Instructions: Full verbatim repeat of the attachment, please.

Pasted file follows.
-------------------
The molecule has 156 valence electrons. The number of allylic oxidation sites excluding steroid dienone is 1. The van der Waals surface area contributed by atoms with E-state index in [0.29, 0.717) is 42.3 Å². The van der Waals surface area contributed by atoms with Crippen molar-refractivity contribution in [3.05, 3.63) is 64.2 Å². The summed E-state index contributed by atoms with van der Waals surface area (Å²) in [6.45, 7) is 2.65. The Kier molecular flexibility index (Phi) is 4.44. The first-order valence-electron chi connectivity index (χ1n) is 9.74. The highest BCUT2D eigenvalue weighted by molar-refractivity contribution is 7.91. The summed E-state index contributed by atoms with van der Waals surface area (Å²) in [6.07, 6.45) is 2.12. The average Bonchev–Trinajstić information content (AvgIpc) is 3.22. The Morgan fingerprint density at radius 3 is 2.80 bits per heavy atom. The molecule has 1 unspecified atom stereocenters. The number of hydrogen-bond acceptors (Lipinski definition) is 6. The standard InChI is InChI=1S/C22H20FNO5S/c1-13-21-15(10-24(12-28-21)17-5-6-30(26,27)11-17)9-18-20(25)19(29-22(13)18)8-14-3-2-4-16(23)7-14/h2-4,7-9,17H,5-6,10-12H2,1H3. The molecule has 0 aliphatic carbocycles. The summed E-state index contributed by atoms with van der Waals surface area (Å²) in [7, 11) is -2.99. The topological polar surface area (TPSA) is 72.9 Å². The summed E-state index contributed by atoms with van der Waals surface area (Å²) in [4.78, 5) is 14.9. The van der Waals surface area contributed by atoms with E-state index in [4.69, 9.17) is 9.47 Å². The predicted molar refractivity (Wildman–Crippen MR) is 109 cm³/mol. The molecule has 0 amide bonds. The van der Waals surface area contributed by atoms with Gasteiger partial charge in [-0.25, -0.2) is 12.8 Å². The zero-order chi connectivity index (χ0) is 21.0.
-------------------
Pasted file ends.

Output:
The molecule has 156 valence electrons. The number of allylic oxidation sites excluding steroid dienone is 1. The van der Waals surface area contributed by atoms with E-state index in [0.29, 0.717) is 42.3 Å². The van der Waals surface area contributed by atoms with Crippen molar-refractivity contribution in [3.05, 3.63) is 64.2 Å². The summed E-state index contributed by atoms with van der Waals surface area (Å²) in [6.45, 7) is 2.65. The Kier molecular flexibility index (Phi) is 4.44. The first-order valence-electron chi connectivity index (χ1n) is 9.74. The highest BCUT2D eigenvalue weighted by molar-refractivity contribution is 7.91. The summed E-state index contributed by atoms with van der Waals surface area (Å²) in [6.07, 6.45) is 2.12. The average Bonchev–Trinajstić information content (AvgIpc) is 3.22. The Morgan fingerprint density at radius 3 is 2.80 bits per heavy atom. The molecule has 1 unspecified atom stereocenters. The number of hydrogen-bond acceptors (Lipinski definition) is 6. The standard InChI is InChI=1S/C22H20FNO5S/c1-13-21-15(10-24(12-28-21)17-5-6-30(26,27)11-17)9-18-20(25)19(29-22(13)18)8-14-3-2-4-16(23)7-14/h2-4,7-9,17H,5-6,10-12H2,1H3. The molecule has 0 aliphatic carbocycles. The summed E-state index contributed by atoms with van der Waals surface area (Å²) in [7, 11) is -2.99. The topological polar surface area (TPSA) is 72.9 Å². The summed E-state index contributed by atoms with van der Waals surface area (Å²) in [4.78, 5) is 14.9. The van der Waals surface area contributed by atoms with E-state index in [4.69, 9.17) is 9.47 Å². The predicted molar refractivity (Wildman–Crippen MR) is 109 cm³/mol. The molecule has 0 amide bonds. The van der Waals surface area contributed by atoms with Gasteiger partial charge in [-0.25, -0.2) is 12.8 Å². The zero-order chi connectivity index (χ0) is 21.0.